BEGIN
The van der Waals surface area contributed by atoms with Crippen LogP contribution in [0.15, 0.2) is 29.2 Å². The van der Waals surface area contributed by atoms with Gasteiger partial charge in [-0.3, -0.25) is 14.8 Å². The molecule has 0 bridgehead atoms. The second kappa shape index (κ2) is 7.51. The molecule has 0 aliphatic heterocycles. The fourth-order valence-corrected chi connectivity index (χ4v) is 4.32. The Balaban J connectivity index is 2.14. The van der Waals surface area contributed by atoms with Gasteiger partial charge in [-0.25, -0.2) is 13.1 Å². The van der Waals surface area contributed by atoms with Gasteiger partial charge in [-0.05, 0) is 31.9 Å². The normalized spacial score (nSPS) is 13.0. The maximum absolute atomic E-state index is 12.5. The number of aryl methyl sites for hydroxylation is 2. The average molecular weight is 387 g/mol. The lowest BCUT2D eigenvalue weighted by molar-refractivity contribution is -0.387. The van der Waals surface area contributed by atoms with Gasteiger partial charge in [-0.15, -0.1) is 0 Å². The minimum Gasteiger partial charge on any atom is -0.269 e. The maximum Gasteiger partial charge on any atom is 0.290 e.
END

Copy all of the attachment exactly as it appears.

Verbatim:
The van der Waals surface area contributed by atoms with Crippen LogP contribution in [0.15, 0.2) is 29.2 Å². The van der Waals surface area contributed by atoms with Gasteiger partial charge in [-0.3, -0.25) is 14.8 Å². The molecule has 0 bridgehead atoms. The second kappa shape index (κ2) is 7.51. The molecule has 0 aliphatic heterocycles. The fourth-order valence-corrected chi connectivity index (χ4v) is 4.32. The Balaban J connectivity index is 2.14. The van der Waals surface area contributed by atoms with Gasteiger partial charge in [-0.25, -0.2) is 13.1 Å². The van der Waals surface area contributed by atoms with Gasteiger partial charge in [-0.05, 0) is 31.9 Å². The normalized spacial score (nSPS) is 13.0. The maximum absolute atomic E-state index is 12.5. The number of aryl methyl sites for hydroxylation is 2. The average molecular weight is 387 g/mol. The lowest BCUT2D eigenvalue weighted by molar-refractivity contribution is -0.387. The van der Waals surface area contributed by atoms with Gasteiger partial charge in [-0.15, -0.1) is 0 Å². The minimum Gasteiger partial charge on any atom is -0.269 e. The maximum Gasteiger partial charge on any atom is 0.290 e.